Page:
Arthouse DVD round-up
Including Story of My Death, Force Majeure, Timbuktu and A Pigeon Sat on a Branch Reflecting on Existence
It is good to see Second Run releasing Albert Serra's Story of my Death. Best know for Birdsong, Serra's reputation on the festival circuit is high, but cinema screenings of his work in the UK are not easy to come across. Story of My Death is a pretty oblique account of Dracula and Casanova, told with such a feeling for light and shade that the film has a sense all its own even if you are not quite sure what is going on. The opening sequence is an especial pleasure, and sets the tone for a film that is never less than relaxed in its style, reflective in its storytelling.
Many people will know of Vêra Chytilová for Daisies, but those taken by the exuberance of the earlier film will also get something out of Fruit of Paradise (Second Run). A retelling of Adam and Eve, the film is cheerfully symbolic and often pretty obscure in its storytelling, but so literally colourful that there are pleasures aplenty.
Force Majeure (Artificial Eye) has two great sequences: the false avalanche early on and a scene on a bus near the end. In between it is as though Bergman, Polanski and Kubrick have been thrown into the mix. This suggests a film of set-pieces and homages, but Ruben Östland's movie is an integrated account of a disintegrating family, with the avalanche sequence setting in motion a crisis that was probably never going to be far away.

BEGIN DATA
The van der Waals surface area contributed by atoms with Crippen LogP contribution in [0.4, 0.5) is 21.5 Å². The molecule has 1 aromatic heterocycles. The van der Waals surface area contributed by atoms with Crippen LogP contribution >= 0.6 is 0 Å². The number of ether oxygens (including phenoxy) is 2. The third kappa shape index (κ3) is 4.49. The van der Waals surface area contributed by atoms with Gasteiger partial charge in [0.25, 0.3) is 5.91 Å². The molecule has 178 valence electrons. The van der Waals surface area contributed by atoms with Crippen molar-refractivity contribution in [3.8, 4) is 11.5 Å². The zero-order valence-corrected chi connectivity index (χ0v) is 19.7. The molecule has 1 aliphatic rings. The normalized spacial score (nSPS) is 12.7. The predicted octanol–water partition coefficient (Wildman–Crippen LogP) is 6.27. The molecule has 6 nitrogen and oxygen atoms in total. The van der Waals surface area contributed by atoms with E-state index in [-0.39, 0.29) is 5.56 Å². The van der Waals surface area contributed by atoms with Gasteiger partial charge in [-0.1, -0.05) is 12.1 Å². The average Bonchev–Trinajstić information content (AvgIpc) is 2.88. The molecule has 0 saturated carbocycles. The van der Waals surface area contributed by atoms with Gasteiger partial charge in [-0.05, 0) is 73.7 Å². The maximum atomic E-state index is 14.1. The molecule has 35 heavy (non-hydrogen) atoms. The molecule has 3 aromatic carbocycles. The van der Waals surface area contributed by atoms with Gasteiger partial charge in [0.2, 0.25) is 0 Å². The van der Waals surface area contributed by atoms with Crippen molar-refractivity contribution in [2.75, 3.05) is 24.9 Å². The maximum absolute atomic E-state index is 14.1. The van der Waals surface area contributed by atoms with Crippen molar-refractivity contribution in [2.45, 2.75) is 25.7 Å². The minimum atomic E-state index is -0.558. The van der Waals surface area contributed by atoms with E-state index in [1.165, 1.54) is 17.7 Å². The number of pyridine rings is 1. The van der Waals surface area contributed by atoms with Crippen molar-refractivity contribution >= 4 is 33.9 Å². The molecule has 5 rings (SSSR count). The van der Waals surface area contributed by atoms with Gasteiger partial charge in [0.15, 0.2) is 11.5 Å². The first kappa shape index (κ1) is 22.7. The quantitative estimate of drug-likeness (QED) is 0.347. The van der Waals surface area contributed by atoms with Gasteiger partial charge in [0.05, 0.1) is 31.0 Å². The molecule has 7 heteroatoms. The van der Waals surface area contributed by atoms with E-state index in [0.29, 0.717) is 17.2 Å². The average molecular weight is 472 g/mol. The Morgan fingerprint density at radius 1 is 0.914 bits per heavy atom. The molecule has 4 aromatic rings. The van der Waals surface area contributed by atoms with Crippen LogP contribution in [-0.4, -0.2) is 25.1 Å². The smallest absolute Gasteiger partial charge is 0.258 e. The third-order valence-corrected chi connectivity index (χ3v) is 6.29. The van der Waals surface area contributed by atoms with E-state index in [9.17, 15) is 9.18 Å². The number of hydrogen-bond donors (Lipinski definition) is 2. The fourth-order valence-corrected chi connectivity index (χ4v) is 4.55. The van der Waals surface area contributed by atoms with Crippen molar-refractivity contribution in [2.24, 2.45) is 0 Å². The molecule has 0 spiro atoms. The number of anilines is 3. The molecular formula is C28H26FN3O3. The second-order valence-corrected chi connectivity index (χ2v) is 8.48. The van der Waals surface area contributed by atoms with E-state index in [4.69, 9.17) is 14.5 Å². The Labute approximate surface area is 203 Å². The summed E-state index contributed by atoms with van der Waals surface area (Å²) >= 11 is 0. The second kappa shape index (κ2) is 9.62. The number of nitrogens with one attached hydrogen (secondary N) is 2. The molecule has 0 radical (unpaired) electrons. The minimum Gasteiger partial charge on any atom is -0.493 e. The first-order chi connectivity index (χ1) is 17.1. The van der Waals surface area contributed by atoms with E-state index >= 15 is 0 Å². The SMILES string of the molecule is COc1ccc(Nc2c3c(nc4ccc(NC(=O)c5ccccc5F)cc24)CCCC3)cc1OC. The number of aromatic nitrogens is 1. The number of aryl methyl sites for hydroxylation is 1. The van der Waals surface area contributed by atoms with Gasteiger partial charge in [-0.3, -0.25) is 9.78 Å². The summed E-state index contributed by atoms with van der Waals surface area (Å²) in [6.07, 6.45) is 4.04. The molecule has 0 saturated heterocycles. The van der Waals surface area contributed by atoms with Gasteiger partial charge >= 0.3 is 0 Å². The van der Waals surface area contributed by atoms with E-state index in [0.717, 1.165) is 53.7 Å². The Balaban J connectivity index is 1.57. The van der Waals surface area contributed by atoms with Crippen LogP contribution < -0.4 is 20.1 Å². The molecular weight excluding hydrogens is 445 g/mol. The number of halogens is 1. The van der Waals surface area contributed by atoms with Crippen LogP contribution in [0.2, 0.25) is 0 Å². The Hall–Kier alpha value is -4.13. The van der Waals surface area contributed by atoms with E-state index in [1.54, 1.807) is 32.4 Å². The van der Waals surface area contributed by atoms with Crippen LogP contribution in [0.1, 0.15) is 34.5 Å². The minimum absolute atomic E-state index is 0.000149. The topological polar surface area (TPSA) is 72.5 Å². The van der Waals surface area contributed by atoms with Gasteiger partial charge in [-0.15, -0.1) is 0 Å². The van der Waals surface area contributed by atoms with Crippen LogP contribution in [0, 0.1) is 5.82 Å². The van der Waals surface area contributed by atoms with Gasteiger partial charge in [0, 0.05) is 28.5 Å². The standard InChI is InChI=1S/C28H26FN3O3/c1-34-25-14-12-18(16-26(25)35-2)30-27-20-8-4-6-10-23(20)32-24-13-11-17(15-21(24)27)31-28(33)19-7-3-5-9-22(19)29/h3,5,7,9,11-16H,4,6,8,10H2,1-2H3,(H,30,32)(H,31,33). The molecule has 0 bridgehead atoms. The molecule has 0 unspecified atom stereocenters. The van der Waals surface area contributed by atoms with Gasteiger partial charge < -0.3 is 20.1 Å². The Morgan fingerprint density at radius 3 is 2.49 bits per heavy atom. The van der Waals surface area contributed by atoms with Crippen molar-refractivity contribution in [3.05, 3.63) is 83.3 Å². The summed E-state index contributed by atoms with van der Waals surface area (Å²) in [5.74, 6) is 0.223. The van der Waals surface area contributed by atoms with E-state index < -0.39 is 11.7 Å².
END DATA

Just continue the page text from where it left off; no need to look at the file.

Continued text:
Timbuktu (Artificial Eye) has an elegiac tone that might not seem to quite suit its subject. Here we have a cattle herder whose quiet life is disturbed by political extremists. Director Abderrahmane Sissako refuses to allow the storytelling to side with the hot-headed radicals, it remains throughout a beautiful subdued, quiet work, with occasional bursts of violence.
A Pigeon Sat on a Branch Reflecting on Existence (Artificial Eye) is Roy (Songs from the Second Floor) Andersson's latest exercise in mise en scène. As always the director works in long sequence shots where everything is carefully prepared and the action unravels within the shot. Though action might be a bit of an exaggeration, these are dull and dulled lives in Scandinavia as we follow, amongst other things, a couple of travelling salesmen.
A final word for The Green Prince (Artificial Eye), an account of an incredible friendship between a Palestinian informer and an Israeli agent that encompasses in its compact telling a relationship between two people of different backgrounds who find a higher value than the conflict they find themselves in. Some might say the film bypasses some of the political issues; others that it tries to find a first principle that goes beyond them.